Unfortunately, Flintoff’s big and burly frame was quite prone to injuries and he too faded away. One cannot forget Simon Jones and Ryan Sidebottom who impressed in short bursts but did not last for long. However once thing which remained constant as part of England’s seam attack was the presence of James Anderson who fine-tuned his bowling skills and developed into a menacing swing bowler.
Under the captaincy of Michael Vaughan, Andrew Strauss and Alastair Cook, England became one of the top Test teams and James Anderson was their go to man for picking up wickets early in the innings. The Lancashire lad developed a potent seam attack with the tall and lanky Stuart Broad. If Anderson was the ‘King of swing’ , Broad extracted steep bounce to torment batsmen with his short of good length deliveries.
Over the past decade, the pair has become one of the deadliest seam bowling combination in Test cricket. Over the years, the likes of Steven Finn, Chris Tremlett, Liam Plunkett, Chris Woakes, Tim Bresnan and Ben Stokes have played the third seamer’s role for England quite effectively and taken a lot of work load of Anderson’s shoulders.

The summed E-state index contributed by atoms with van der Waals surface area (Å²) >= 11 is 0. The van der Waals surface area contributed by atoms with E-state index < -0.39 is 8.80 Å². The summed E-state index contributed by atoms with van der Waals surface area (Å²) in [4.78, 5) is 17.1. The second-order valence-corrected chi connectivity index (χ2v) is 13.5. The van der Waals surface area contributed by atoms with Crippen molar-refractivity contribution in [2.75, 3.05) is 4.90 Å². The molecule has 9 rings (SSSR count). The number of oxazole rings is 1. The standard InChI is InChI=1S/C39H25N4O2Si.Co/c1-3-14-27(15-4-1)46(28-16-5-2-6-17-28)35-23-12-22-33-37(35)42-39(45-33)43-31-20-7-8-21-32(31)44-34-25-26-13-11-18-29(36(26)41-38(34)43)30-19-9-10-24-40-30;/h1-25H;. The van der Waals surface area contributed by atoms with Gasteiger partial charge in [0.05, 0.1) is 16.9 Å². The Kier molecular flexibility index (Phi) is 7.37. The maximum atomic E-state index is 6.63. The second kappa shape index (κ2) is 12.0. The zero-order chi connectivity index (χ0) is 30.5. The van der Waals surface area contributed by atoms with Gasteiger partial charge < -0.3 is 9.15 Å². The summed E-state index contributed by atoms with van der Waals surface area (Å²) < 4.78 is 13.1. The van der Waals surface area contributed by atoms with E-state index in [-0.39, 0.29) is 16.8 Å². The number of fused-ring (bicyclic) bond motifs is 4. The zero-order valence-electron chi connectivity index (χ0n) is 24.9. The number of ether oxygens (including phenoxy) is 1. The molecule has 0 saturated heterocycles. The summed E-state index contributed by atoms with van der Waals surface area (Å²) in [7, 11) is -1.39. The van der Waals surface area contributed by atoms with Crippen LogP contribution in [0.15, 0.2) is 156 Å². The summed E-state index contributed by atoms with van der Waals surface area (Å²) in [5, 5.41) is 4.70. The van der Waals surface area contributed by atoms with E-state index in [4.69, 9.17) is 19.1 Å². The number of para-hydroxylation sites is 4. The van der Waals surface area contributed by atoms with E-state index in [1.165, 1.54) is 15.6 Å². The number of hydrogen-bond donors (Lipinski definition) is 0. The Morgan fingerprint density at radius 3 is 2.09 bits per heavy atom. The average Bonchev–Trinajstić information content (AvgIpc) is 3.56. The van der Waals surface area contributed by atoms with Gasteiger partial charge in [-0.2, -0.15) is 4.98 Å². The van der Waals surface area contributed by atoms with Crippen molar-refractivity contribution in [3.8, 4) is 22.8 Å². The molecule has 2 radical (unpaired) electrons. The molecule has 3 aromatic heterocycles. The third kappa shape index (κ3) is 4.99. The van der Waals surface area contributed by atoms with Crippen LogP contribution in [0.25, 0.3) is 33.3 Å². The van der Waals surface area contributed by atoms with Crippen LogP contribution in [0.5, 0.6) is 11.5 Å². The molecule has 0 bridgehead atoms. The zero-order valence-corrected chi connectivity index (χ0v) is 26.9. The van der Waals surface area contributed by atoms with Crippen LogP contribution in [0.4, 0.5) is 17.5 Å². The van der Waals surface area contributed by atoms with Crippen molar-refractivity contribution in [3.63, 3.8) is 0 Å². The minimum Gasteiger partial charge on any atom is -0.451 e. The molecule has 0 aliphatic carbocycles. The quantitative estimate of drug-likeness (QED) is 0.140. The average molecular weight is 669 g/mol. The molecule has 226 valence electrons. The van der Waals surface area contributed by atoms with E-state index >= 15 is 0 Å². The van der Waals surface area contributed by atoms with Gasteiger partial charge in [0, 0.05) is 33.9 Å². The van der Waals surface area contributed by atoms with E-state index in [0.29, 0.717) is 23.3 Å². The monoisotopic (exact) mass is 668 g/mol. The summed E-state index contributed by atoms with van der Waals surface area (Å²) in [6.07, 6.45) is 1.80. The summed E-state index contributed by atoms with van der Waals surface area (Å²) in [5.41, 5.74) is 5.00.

James Anderson has been around in Test cricket for nearly a decade and a half. Given his bowling exploits in the longer format, he has been hailed as arguably the greatest swing bowler of his generation alongside South African seamer Dale Steyn.
While Steyn has a better strike rate courtesy his wider repertoire and ability to take wickets across all conditions, Anderson has been the fitter of the two and gone past the 500 Test wickets club, a milestone which Dale Steyn is yet to conquer.
James Anderson’s stellar Test career has overlapped two eras. When he started off his Test career way back in 2003, former greats like Glen McGrath, Brett Lee, Shaun Pollock, Makhaya Ntini, Chaminda Vaas, Shane Bond, Shoiab Akhtar, Lasith Malinga and Zaheer Khan who were hailed as the best seamers in the world.